Who’s at Risk for Hearing Loss?

Study Shows Factors Include Heredity and Noisy Workplaces

Medically Reviewed by Laura J. Martin, MD on February 23, 2011
From the WebMD Archives

Feb. 23, 2011 -- Certain heart disease risk factors, heredity, and having a noisy job are associated with hearing loss in middle-aged adults, a new study shows.

Researchers analyzed information on 3,285 people ranging in age from 21 to 84, evaluating hearing loss as a pure-tone average greater than 25 decibels in either ear.

Also measured was participant word recognition at different sound levels with male and female voices. Those in the study provided details of their medical history, behaviors, and environmental factors.

Hearing Loss: Men vs. Women

“Hearing impairment was more likely in men, in participants with lower education levels, and in those working in noisy occupations or with a history of ear surgery,” the researchers report. “Other factors suggest there may be cardiovascular correlates associated with hearing impairment as based on the word recognition scores, including statin use.”

An increased thickness of artery walls, a risk factor for cardiovascular disease, may also be associated with hearing loss. And, the researchers say, people whose parents had hearing difficulties may be at increased risk for hearing impairment, suggesting it could be inheritable.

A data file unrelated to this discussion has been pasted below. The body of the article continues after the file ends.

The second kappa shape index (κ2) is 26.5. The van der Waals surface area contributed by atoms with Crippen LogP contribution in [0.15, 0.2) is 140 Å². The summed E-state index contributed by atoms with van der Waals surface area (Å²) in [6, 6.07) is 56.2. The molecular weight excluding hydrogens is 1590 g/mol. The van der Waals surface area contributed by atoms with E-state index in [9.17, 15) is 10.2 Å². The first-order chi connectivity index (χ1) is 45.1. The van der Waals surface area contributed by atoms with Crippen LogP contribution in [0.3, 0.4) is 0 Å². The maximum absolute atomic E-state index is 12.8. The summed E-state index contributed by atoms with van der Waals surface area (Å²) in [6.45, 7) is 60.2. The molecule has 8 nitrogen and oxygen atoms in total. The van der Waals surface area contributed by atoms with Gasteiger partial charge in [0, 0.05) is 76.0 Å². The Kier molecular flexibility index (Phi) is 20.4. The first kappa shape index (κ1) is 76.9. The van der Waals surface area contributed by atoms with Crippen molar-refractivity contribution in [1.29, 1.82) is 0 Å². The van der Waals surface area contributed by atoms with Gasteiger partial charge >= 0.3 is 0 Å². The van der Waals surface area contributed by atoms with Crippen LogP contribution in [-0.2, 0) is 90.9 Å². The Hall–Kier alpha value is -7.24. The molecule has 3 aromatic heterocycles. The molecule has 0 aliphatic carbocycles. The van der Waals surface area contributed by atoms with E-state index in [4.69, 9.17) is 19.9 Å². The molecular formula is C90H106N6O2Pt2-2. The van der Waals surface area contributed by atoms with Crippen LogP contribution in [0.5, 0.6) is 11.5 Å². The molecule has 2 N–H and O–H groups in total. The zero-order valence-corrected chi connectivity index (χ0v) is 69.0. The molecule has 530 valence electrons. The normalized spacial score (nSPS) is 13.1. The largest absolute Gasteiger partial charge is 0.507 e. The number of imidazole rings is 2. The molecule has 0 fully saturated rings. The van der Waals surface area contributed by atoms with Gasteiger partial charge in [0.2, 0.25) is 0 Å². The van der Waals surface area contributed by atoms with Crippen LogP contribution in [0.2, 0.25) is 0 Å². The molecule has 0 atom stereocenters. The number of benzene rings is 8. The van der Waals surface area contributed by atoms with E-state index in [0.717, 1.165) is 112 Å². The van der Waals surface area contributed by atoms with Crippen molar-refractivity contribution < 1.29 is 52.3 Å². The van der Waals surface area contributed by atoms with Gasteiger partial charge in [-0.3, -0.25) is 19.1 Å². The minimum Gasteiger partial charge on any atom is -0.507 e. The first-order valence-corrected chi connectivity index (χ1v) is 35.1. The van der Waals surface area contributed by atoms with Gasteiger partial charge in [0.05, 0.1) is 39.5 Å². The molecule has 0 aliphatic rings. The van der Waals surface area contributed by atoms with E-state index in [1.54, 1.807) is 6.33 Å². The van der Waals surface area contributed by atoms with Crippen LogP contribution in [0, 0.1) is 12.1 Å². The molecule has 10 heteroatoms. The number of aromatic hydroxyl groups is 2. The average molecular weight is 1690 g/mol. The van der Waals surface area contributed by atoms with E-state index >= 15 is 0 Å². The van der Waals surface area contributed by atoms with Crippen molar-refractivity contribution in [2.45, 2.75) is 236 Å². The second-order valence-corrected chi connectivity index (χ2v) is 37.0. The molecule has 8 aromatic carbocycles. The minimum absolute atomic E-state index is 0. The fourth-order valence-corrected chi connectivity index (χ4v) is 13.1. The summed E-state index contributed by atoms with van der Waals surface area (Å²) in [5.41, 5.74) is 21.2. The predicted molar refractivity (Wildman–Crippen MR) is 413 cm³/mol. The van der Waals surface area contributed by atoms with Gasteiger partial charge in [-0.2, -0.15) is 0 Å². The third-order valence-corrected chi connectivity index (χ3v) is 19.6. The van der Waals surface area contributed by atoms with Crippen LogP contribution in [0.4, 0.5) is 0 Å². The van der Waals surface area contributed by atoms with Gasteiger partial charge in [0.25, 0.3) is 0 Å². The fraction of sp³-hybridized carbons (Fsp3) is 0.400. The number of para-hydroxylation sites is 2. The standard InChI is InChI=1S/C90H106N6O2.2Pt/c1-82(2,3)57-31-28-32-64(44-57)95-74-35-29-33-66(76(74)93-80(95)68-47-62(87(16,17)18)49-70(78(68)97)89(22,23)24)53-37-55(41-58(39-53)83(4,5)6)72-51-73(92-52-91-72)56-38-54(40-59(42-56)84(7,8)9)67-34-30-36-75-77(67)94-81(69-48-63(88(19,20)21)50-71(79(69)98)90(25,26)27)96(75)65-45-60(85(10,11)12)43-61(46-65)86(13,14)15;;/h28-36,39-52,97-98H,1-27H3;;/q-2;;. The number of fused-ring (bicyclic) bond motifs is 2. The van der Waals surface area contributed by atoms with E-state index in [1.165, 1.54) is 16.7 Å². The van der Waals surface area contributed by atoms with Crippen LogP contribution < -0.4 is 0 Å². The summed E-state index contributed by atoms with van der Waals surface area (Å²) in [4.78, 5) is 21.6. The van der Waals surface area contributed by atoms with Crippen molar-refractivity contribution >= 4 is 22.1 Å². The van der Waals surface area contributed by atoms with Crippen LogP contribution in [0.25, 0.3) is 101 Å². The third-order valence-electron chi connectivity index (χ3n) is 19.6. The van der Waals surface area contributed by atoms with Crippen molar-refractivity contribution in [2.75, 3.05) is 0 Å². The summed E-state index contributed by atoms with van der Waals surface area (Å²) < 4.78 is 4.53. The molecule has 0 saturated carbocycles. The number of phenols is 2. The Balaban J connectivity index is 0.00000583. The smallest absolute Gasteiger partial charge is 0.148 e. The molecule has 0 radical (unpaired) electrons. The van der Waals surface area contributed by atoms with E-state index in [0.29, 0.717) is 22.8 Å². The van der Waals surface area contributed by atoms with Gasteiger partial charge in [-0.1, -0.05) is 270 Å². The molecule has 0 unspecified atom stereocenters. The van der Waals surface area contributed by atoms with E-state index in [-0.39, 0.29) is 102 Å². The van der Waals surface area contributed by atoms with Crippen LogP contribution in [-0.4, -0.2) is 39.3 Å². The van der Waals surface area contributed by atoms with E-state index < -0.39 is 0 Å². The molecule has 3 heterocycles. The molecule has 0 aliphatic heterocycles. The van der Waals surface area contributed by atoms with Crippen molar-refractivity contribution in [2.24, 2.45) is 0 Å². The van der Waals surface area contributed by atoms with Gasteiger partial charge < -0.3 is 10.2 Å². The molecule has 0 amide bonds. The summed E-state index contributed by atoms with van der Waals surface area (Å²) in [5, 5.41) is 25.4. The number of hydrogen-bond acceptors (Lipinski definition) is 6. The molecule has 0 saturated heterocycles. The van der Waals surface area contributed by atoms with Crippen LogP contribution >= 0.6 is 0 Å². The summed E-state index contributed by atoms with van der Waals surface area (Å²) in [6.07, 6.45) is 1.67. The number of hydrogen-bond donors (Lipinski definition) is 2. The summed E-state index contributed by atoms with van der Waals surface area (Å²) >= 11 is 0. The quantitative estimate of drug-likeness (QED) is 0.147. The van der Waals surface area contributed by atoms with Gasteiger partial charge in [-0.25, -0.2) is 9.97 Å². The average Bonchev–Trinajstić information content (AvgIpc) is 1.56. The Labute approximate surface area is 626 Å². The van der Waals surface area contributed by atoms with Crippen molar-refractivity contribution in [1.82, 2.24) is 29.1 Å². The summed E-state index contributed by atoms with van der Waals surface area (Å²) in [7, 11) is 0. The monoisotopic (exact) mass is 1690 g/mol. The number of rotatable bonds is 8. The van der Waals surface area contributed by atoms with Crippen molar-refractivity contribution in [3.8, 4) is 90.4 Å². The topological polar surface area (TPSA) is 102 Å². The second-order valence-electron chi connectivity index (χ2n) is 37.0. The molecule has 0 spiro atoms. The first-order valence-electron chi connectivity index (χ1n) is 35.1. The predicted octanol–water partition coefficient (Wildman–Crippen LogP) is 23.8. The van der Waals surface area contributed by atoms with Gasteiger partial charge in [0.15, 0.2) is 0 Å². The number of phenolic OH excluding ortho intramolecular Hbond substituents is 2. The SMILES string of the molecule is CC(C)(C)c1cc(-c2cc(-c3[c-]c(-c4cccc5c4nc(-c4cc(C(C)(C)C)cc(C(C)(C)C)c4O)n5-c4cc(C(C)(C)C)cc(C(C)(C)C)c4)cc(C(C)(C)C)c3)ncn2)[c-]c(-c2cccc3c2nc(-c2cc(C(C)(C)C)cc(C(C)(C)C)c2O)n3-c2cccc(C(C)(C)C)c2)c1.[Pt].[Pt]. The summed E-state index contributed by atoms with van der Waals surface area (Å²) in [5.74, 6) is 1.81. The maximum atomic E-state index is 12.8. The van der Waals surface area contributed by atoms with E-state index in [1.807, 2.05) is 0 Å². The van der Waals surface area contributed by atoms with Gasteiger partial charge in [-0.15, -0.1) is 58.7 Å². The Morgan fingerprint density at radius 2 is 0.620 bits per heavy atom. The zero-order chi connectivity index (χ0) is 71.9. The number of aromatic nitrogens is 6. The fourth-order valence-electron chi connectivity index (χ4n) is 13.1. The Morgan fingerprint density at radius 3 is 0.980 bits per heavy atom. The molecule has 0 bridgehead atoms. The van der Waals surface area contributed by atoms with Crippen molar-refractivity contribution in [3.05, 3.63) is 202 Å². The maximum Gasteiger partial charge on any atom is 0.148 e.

In the study group, the prevalence of hearing impairment was 14.1%, and the average word recognition in quietness was 89.6%, but only 63.5% when two voices were speaking.

“Cardiovascular disease risk factors may be important correlates of age-related auditory dysfunction,” the researchers write. “Hearing impairment is a common condition in middle-aged adults.”

Hearing Loss in America

About 29 million Americans have a hearing impairment, the researchers report.

“Population-based epidemiological prevalence estimates range from 20.6% in adults aged 48 to 59 years to 90% in adults older than 80 years,” write study researcher Scott D. Nash, MS, of the University of Wisconsin, and colleagues. “The severity of this condition has been shown to be associated with a poorer quality of life, communication difficulties, impaired activities of daily living, dementia, and cognitive dysfunction.”

The researchers also write that hearing impairment may be somewhat preventable if found early enough.

The study, published online, will appear in the May print issue of the Archives of Otolaryngology -- Head & Neck Surgery.

Show Sources


News release, JAMA/Archives journals.

Nash, S. Archives of Otolaryngology -- Head & Neck Surgery, published online Feb. 21, 2011.

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